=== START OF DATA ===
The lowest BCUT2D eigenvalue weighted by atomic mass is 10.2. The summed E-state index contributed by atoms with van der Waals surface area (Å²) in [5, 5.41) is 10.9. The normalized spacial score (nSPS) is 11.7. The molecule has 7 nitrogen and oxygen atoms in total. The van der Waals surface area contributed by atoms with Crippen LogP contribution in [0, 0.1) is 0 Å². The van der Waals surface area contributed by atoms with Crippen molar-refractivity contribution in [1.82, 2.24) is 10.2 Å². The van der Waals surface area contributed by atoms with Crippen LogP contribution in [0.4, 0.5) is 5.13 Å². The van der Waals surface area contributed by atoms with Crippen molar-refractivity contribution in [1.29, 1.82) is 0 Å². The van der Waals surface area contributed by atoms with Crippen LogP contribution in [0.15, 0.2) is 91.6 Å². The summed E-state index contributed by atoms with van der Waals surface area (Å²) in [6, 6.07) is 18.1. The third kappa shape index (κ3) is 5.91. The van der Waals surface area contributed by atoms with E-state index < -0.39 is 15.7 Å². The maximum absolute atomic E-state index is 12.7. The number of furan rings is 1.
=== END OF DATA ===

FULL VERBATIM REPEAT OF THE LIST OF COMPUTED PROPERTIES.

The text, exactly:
The lowest BCUT2D eigenvalue weighted by atomic mass is 10.2. The summed E-state index contributed by atoms with van der Waals surface area (Å²) in [5, 5.41) is 10.9. The normalized spacial score (nSPS) is 11.7. The molecule has 7 nitrogen and oxygen atoms in total. The van der Waals surface area contributed by atoms with Crippen LogP contribution in [0, 0.1) is 0 Å². The van der Waals surface area contributed by atoms with Crippen molar-refractivity contribution in [1.82, 2.24) is 10.2 Å². The van der Waals surface area contributed by atoms with Crippen LogP contribution in [0.4, 0.5) is 5.13 Å². The van der Waals surface area contributed by atoms with Crippen molar-refractivity contribution in [1.29, 1.82) is 0 Å². The van der Waals surface area contributed by atoms with Crippen LogP contribution in [0.15, 0.2) is 91.6 Å². The summed E-state index contributed by atoms with van der Waals surface area (Å²) in [6, 6.07) is 18.1. The third kappa shape index (κ3) is 5.91. The van der Waals surface area contributed by atoms with E-state index < -0.39 is 15.7 Å². The maximum absolute atomic E-state index is 12.7. The number of furan rings is 1.